The coins were discovered by a group of divers, who initially believed they were toy coins. Once they realized these were genuine historical coins, the group reported the discovery to the Marine Archaeology Unit of the Israel Antiquities Authority. After quickly organizing, divers of the Israel Antiquities Authority used a metal detector to uncover a set of thousand-year-old in different denominations: a dinar, half dinar and quarter dinar, of various dimensions and weight.

The earliest coin found in the treasure is a quarter dinar minted in Palermo, Sicily in the second half of the ninth century. Most of the coins though belong to the Fatimid caliphs Al-Ḥākim (996–1021) and his son Al-Ẓāhir (1021–1036), and were minted in Egypt and North Africa. The coin assemblage included no coins from the Eastern Islamic dynasties and it can therefore be stated with certainty this is a Fatimid treasure.

According to Kobi Sharvit, director of the Marine Archaeology Unit of the Israel Antiquities Authority, this is fascinating and rare historical evidence of life in the past which was exposed during winter storms. “The discovery of such a large hoard of coins that had such tremendous economic power in antiquity raises several possibilities regarding its presence on the seabed. There is probably a shipwreck there of an official treasury boat which was on its way to the central government in Egypt with taxes that had been collected. Perhaps the treasure of coins was meant to pay the salaries of the Fatimid military garrison which was stationed in Caesarea and protected the city. Another theory is that the treasure was money belonging to a large merchant ship that traded with the coastal cities and the port on the Mediterranean Sea and sank there. In the Marine Archaeological Unit of the Israel Antiquities Authority they are hoping that with the salvage excavations that will be conducted there, it will be possible to supplement our understanding of the entire archaeological context, and thus answer the many questions that still remain unanswered about the treasure.”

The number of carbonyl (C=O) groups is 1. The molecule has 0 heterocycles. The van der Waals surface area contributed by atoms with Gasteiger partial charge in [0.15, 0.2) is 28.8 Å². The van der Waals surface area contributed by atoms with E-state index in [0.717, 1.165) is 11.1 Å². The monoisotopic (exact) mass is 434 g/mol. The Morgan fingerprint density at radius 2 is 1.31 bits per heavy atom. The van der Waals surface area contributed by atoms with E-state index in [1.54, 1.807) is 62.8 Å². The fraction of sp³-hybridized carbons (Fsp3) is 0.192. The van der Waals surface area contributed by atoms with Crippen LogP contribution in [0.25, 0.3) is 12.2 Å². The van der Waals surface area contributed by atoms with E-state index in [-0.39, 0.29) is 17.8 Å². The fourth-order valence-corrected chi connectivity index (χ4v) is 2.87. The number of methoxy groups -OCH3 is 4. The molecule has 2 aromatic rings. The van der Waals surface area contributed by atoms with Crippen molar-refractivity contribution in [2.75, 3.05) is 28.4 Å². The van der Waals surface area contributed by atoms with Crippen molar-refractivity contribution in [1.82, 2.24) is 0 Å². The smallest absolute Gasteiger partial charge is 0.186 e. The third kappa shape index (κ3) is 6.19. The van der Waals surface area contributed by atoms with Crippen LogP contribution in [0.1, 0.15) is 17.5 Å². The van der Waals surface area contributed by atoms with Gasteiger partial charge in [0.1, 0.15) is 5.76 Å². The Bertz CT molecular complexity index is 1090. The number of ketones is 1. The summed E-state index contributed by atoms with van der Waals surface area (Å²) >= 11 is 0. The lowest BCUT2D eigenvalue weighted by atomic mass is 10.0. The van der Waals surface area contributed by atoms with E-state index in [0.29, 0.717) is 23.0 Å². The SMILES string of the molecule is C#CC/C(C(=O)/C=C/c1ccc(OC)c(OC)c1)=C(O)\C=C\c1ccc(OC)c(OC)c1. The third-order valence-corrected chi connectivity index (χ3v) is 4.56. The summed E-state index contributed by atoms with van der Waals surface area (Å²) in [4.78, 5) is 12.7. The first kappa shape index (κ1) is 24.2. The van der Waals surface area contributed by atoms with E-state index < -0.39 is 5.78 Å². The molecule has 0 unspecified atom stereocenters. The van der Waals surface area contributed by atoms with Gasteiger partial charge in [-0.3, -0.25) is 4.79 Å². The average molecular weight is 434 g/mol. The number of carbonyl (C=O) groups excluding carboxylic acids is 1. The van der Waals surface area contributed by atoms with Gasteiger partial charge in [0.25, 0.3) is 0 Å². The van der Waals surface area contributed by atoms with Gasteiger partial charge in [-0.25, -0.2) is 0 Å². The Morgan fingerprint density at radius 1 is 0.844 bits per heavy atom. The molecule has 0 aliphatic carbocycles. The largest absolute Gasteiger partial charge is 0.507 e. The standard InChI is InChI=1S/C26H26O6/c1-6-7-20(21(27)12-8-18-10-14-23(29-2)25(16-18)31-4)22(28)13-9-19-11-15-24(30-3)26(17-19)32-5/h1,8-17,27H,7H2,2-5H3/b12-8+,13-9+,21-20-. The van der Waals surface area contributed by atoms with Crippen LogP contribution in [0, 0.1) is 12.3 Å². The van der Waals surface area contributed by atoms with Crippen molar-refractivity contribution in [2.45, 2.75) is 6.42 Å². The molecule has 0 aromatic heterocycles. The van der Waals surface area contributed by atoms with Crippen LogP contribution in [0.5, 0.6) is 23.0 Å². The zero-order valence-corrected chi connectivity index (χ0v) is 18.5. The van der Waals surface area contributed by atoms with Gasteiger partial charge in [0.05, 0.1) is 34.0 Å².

According to Robert Cole, an expert numismaticist with the Israel Antiquities Authority, “The coins are in an excellent state of preservation, and despite the fact they were at the bottom of the sea for about a thousand years, they did not require any cleaning or conservation intervention from the metallurgical laboratory. This is because gold is a noble metal and is not affected by air or water. The coins that were exposed also remained in the monetary circulation after the Crusader conquest, particularly in the port cities through which international commerce was conducted. Several of the coins that were found in the assemblage were bent and exhibit teeth and bite marks, evidence they were ‘physically’ inspected by their owners or the merchants. Other coins bear signs of wear and abrasion from use while others seem as though they were just minted.”

The port of Caesarea was built just over two thousand years ago by Herod II and remained an important trading hub in Roman and Byzantine times. It was fought over during the crusades, but after its capture by the Mamluks in 1265 the port was dismantled to prevent it from being used as a staging area for crusader naval actions.

The Caesarea Development Company and Nature and Parks Authority welcomed the discovery of the treasure. According to them, “There is no doubt that the discovery of the impressive treasure highlights the uniqueness of Caesarea as an ancient port city with rich history and cultural heritage. After 2,000 years it is still capable of captivating its many visitors, of continuing to innovate and surprise again when other parts of its mysterious past are revealed in the ground and in the sea”.


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